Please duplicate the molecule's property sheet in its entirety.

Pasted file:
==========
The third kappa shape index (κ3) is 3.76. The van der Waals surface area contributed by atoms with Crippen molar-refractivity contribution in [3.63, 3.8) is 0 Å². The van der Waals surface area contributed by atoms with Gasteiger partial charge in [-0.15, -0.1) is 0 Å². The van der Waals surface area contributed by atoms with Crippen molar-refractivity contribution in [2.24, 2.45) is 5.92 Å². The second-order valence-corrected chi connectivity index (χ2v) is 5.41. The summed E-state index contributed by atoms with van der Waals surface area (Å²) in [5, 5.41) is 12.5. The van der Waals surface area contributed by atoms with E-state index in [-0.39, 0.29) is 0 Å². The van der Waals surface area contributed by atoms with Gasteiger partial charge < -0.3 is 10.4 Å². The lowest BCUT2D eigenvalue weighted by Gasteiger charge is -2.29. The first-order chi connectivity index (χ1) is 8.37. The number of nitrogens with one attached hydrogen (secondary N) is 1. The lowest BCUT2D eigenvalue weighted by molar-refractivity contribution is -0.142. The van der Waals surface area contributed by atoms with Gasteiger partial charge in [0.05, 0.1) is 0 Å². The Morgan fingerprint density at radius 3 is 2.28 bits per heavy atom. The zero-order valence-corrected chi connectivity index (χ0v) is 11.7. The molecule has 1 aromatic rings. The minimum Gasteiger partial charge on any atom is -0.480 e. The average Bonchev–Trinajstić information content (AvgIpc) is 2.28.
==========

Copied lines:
The third kappa shape index (κ3) is 3.76. The van der Waals surface area contributed by atoms with Crippen molar-refractivity contribution in [3.63, 3.8) is 0 Å². The van der Waals surface area contributed by atoms with Gasteiger partial charge in [-0.15, -0.1) is 0 Å². The van der Waals surface area contributed by atoms with Crippen molar-refractivity contribution in [2.24, 2.45) is 5.92 Å². The second-order valence-corrected chi connectivity index (χ2v) is 5.41. The summed E-state index contributed by atoms with van der Waals surface area (Å²) in [5, 5.41) is 12.5. The van der Waals surface area contributed by atoms with E-state index in [-0.39, 0.29) is 0 Å². The van der Waals surface area contributed by atoms with Gasteiger partial charge < -0.3 is 10.4 Å². The lowest BCUT2D eigenvalue weighted by Gasteiger charge is -2.29. The first-order chi connectivity index (χ1) is 8.37. The number of nitrogens with one attached hydrogen (secondary N) is 1. The lowest BCUT2D eigenvalue weighted by molar-refractivity contribution is -0.142. The van der Waals surface area contributed by atoms with Gasteiger partial charge in [0.05, 0.1) is 0 Å². The Morgan fingerprint density at radius 3 is 2.28 bits per heavy atom. The zero-order valence-corrected chi connectivity index (χ0v) is 11.7. The molecule has 1 aromatic rings. The minimum Gasteiger partial charge on any atom is -0.480 e. The average Bonchev–Trinajstić information content (AvgIpc) is 2.28.